I crafted a pitch to entice the environmental reporters of the nation’s news media to rally around the idea. Almost in concert, the three most important outlets of the day—Time, Newsweek, and The New York Times—picked up the story. Their articles, supplemented by other coverage across the US, established the viability of what soon was to be called Earth Day. The project was launched. I was 31.
In my euphoria during the Earth Day launch, I was blind to the possibility of any obstacles. No problem was unsolvable; nothing could slow me down. But on December 4, 1969, four words interrupted my speeding life and, along with certain genetic predispositions, changed it forever. “John, I feel faint,” my mother said, raising her hand to her forehead. Mother, in the passenger seat of the car I was driving, was having a heart attack. The thin walls of her ailing heart were giving way.
Not knowing CPR, I did the only thing I could, which was to get her to the hospital. Her doctor later told me her heart was too far gone. Aware that I had witnessed Mother’s traumatic death, he said: “You should see a psychiatrist after this.”
I reached home late and wrote a poem through tears: "Momma died tonight./Momma died and took my soul away./Momma./Oh, Momma./Momma died tonight."
That was all the time I could spare to grieve. The next day, I was back in the senator's office. Earth Day deadlines were rushing toward me, and I attacked the project with more energy than ever. A psychiatrist suggested later that, perhaps, after being unable to save my mother, I became doubly committed to saving Mother Earth.
Though I didn't realize it, my work performance declined rapidly after that day. The magic was gone. A fatal obstacle had been met. By Mother’s sputtering heart, I was brought down into the real world—and in the shadows of my mind, a genetic-borne illness was awakened.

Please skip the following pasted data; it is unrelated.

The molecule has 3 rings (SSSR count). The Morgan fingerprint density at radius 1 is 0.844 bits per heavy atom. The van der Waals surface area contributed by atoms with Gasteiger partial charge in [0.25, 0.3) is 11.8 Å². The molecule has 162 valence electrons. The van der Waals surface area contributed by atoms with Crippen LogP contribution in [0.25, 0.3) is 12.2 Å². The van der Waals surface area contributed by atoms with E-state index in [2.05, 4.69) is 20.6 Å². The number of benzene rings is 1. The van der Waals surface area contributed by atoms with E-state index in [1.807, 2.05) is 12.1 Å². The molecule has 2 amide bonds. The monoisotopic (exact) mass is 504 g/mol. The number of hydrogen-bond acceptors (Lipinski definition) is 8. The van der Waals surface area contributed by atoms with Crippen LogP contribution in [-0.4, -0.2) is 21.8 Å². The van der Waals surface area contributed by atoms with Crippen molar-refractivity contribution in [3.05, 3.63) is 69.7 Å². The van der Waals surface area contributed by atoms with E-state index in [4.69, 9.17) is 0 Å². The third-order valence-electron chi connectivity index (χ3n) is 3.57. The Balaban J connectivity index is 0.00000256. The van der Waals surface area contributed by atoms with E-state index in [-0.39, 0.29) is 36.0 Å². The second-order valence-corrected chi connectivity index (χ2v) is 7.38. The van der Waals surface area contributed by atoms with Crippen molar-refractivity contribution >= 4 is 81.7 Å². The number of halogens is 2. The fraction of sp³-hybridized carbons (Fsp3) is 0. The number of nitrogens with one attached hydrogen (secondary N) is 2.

In the years since I wrote the poem, people have asked me what “Momma Died Tonight” was about. It wasn't about my real mother—who didn't particularly love or support me and who physically and emotionally abused me at times—it was about the mother I longed for, one who gave me consistent caring and affection. That fantasy mother was the unreal love of my life, and when my actual mother died, my hope that she might become the caring, loving woman I imagined died, too.
That may help explain why December 4 put the brakes on my four-month Earth Day joyride and started a 40-year hell. I was becoming ill, no longer capable of being the star performer to whom my peers had become accustomed. Yet I denied the sad changes taking root in my brain.
The Downward Slide
The first unmistakable sign that my magic touch had faded was the poor “State of the Environment” speech I wrote for Senator Nelson in January 1970. It was billed as a national speech by a Democratic standard bearer for environmental protection, so expectations in Washington were high. Nelson’s political goal was to preempt President Nixon’s looming State of the Union address—expected to focus, opportunistically, on the environment because of the country's burgeoning concern about the issue. But our speech was a miss. The news media yawned, then paid rapt attention when President Nixon claimed the issue a few weeks later. Before the year was out, Nixon established the Environmental Protection Agency by executive order.
Instead of seeing the greater good in the outcome, I felt responsible for a fumbled political opportunity. Shortly afterward, another speech I drafted unleashed the ire of the senator's axe man, an administrative assistant whose job it was to criticize, bully, and even tyrannize staffers with whom the senator was unhappy. The AA showed up at my desk one day, my draft in hand, “This is no good,” he said, launching a scathing critique. I was floored.
Burned by his criticism, I responded in a manner that has caused me harrowing difficulties over the years—though it has ultimately helped me survive as well. I rebelled, stubbornly, not by improving my performance, but by engaging in hand-to-hand office combat. I launched a barrage of internal memoranda attacking the senator and his AA for using the senatorial offices in the Capitol and his Wisconsin staff for campaign duties—a common ethical transgression among senators back then and an obvious target for an angry young man.